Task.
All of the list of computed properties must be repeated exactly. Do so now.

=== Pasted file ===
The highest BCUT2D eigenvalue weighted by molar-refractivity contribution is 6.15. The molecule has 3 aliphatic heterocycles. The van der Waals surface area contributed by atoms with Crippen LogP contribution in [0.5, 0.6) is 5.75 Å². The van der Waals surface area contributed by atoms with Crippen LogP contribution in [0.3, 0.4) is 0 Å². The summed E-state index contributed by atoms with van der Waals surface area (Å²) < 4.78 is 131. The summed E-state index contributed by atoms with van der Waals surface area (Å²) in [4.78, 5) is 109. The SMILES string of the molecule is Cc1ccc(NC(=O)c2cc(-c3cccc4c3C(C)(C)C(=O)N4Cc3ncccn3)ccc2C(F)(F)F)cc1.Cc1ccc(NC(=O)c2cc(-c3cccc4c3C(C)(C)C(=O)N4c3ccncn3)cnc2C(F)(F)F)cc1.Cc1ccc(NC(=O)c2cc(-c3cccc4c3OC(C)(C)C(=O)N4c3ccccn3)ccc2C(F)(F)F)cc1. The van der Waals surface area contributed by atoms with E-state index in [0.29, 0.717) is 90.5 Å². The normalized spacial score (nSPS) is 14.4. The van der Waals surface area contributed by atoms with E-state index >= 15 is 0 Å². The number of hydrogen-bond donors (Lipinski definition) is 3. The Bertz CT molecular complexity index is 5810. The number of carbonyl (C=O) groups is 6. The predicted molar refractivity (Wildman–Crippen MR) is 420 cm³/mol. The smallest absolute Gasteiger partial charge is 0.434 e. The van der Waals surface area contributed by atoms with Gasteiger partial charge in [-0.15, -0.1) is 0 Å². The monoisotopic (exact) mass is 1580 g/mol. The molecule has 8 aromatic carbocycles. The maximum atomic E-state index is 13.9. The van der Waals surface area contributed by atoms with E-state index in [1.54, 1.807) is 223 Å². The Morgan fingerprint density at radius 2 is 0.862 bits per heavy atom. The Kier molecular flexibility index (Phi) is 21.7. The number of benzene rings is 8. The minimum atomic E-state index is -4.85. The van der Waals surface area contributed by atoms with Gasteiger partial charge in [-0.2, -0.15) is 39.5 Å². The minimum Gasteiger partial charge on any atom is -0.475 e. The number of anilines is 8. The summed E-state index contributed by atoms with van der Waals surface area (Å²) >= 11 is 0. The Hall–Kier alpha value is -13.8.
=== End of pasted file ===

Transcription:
The highest BCUT2D eigenvalue weighted by molar-refractivity contribution is 6.15. The molecule has 3 aliphatic heterocycles. The van der Waals surface area contributed by atoms with Crippen LogP contribution in [0.5, 0.6) is 5.75 Å². The van der Waals surface area contributed by atoms with Crippen LogP contribution in [0.3, 0.4) is 0 Å². The summed E-state index contributed by atoms with van der Waals surface area (Å²) < 4.78 is 131. The summed E-state index contributed by atoms with van der Waals surface area (Å²) in [4.78, 5) is 109. The SMILES string of the molecule is Cc1ccc(NC(=O)c2cc(-c3cccc4c3C(C)(C)C(=O)N4Cc3ncccn3)ccc2C(F)(F)F)cc1.Cc1ccc(NC(=O)c2cc(-c3cccc4c3C(C)(C)C(=O)N4c3ccncn3)cnc2C(F)(F)F)cc1.Cc1ccc(NC(=O)c2cc(-c3cccc4c3OC(C)(C)C(=O)N4c3ccccn3)ccc2C(F)(F)F)cc1. The van der Waals surface area contributed by atoms with E-state index in [0.29, 0.717) is 90.5 Å². The normalized spacial score (nSPS) is 14.4. The van der Waals surface area contributed by atoms with E-state index >= 15 is 0 Å². The number of hydrogen-bond donors (Lipinski definition) is 3. The Bertz CT molecular complexity index is 5810. The number of carbonyl (C=O) groups is 6. The predicted molar refractivity (Wildman–Crippen MR) is 420 cm³/mol. The smallest absolute Gasteiger partial charge is 0.434 e. The van der Waals surface area contributed by atoms with Gasteiger partial charge in [-0.15, -0.1) is 0 Å². The monoisotopic (exact) mass is 1580 g/mol. The molecule has 8 aromatic carbocycles. The maximum atomic E-state index is 13.9. The van der Waals surface area contributed by atoms with E-state index in [1.54, 1.807) is 223 Å². The Morgan fingerprint density at radius 2 is 0.862 bits per heavy atom. The Kier molecular flexibility index (Phi) is 21.7. The number of benzene rings is 8. The minimum atomic E-state index is -4.85. The van der Waals surface area contributed by atoms with Gasteiger partial charge in [-0.2, -0.15) is 39.5 Å². The minimum Gasteiger partial charge on any atom is -0.475 e. The number of anilines is 8. The summed E-state index contributed by atoms with van der Waals surface area (Å²) >= 11 is 0. The Hall–Kier alpha value is -13.8.